The Bengals offensive line ranked 26th in adjusted line yards created in 2019 (3.90) while their running backs collectively ranked 24th in the league in yards before contact per carry (1.10) despite the Bengals regularly having box advantages. From the school of Sean McVay, Zac Taylor was able to incorporate a scheme that gave Mixon light boxes frequently. The Bengals ran 66% of their rushing plays from 11 personnel, the highest rate in the league in 2020.
Not just impacted by end of game runs chasing points on the scoreboard, that rate was 60% in the first half of games, which ranked fifth. As a byproduct, Mixon ran into boxes of eight or more defenders on just 7.9% of his carries, which was the third-lowest rate in the league behind Devin Singletary (5.3%) and David Johnson (5.3%).
The Bengals will be getting redshirt rookie left tackle Jonah Williams back and signed veteran guard Xavier Su’a-Filo in free agency, but this offensive line still remains a question mark.
The other element in play when you circle back to Mixon’s game log in 2019 and career output is that although he was treated as a workhorse running back, we are still lacking his complete usage in the passing game. After averaging 13.8 yards per reception with nine receiving scores in college, Mixon has finished no higher than 25th among running backs in receiving points per game over his first three seasons.
Over the past two seasons as the lead back, Mixon has still ranked 21st and 17th in routes run for all backs in the league. Even over that end of season breakout a year ago, Mixon still ran fewer pass routes (118) than Giovani Bernard (129). Joe Burrow frequently used a strong pass catching back such as Clyde Edwards-Helaire a year ago which gives hope that the receiving ceiling can be unlocked for Mixon, but the usage in that role needs to be ramped up firsthand and what keeps him joining the absolute elite company at the position.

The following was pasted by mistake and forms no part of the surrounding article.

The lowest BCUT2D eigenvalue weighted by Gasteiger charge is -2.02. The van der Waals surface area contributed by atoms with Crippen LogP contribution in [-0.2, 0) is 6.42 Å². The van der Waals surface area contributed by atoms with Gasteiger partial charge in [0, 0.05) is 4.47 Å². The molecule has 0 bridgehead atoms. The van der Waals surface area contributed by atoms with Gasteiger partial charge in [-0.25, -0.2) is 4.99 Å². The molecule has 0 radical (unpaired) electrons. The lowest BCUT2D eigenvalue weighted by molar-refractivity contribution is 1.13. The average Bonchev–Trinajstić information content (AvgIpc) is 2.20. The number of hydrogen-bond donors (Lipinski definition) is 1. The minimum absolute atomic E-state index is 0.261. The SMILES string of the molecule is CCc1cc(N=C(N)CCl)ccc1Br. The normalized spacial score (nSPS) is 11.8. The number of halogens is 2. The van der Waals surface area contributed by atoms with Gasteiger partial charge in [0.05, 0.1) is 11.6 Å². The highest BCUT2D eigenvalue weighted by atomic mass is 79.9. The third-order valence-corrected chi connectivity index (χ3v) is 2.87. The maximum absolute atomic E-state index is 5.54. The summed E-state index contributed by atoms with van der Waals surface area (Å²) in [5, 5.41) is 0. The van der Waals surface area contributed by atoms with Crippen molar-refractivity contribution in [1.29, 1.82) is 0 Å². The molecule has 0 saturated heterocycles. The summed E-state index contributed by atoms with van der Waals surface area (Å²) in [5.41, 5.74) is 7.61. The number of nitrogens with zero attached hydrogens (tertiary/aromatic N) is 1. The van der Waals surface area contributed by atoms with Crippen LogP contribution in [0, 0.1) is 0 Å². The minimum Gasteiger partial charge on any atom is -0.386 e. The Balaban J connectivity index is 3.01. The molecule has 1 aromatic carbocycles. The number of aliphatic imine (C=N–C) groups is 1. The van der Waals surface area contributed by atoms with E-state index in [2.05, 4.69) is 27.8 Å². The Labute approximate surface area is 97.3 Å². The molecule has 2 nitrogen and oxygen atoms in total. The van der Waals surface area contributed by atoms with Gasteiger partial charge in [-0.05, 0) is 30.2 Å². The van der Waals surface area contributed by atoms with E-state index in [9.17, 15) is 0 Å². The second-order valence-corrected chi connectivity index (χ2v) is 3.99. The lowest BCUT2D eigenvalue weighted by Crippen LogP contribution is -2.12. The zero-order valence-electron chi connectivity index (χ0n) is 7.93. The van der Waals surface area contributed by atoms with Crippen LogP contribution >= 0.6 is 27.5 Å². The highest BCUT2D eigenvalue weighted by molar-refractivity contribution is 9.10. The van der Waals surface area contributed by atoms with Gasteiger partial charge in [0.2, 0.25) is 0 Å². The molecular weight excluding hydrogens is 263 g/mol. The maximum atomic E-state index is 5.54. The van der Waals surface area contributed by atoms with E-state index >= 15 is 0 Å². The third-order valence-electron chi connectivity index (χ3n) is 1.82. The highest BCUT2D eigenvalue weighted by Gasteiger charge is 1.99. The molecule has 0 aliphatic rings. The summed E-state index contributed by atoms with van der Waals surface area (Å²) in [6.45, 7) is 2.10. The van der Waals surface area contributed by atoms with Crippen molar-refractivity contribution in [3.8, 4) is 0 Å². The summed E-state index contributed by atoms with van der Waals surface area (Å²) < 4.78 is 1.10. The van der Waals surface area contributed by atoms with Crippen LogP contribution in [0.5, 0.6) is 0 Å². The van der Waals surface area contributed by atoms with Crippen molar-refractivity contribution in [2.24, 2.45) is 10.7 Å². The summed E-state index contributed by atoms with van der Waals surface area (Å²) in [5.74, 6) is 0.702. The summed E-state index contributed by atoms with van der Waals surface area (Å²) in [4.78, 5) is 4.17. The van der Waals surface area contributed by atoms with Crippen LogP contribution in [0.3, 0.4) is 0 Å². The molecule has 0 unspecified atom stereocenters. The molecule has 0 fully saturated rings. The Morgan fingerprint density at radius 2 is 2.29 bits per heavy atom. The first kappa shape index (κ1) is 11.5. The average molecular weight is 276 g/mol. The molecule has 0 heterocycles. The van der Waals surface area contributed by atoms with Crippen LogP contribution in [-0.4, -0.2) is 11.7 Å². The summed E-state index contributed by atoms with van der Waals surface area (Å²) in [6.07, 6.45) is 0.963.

Bringing this home, Mixon is entering the final year of his rookie contract. Although the recent news about Dalvin Cook potentially holding out has been an added fear for fantasy players, there were early whispers of the threat of a potential holdout for Mixon back in early April right after McCaffrey and Austin Ekeler received new contract extensions while still signed. The new CBA makes it harder for backs under rookie contracts to accrue full NFL seasons holding out, but after recent seasons from Le’Veon Bell and Melvin Gordon, even the potential threat of a holdout is something that is no longer taken lightly by fantasy players.
Things have been quiet on the Mixon front since April, but we will not truly know how serious any contract schism is until teams have to report to training camp, whenever that may be in this unique environment.
All things equal and present on the field, I am high on Mixon for the 2020 season. With the potential improvements on the offensive line, in a scheme that can generate light boxes, and the longer play that eventually he will be used more in the passing game, Mixon is a young workhorse back, which are in short supply. At only age 24 this season, Mixon still carries a lot of Dynasty appeal, but a potential team change and contract dispute still hang in the balance while we still have to take a step of faith that he will be used more effectively as a passer to make a true jump into an alpha-back for fantasy.
As usual in closing here, in dynasty, every player has potential to be both a buy and sell at the same time. You just have to find the proper context in your league on which he is valued per owner. Startup ADP and cost is not going to be an exact market for you with team context a driving force in established leagues, but here are the buy and sell point suggestions using that as guideline pending which side you fall on.
2020 Rookie Pick Value: High First (1.01)
RB Value Targets: Nick Chubb, Miles Sanders
WR Value Targets: Tyreek Hill, D.J, Moore, Chris Godwin
TE Value Targets: George Kittle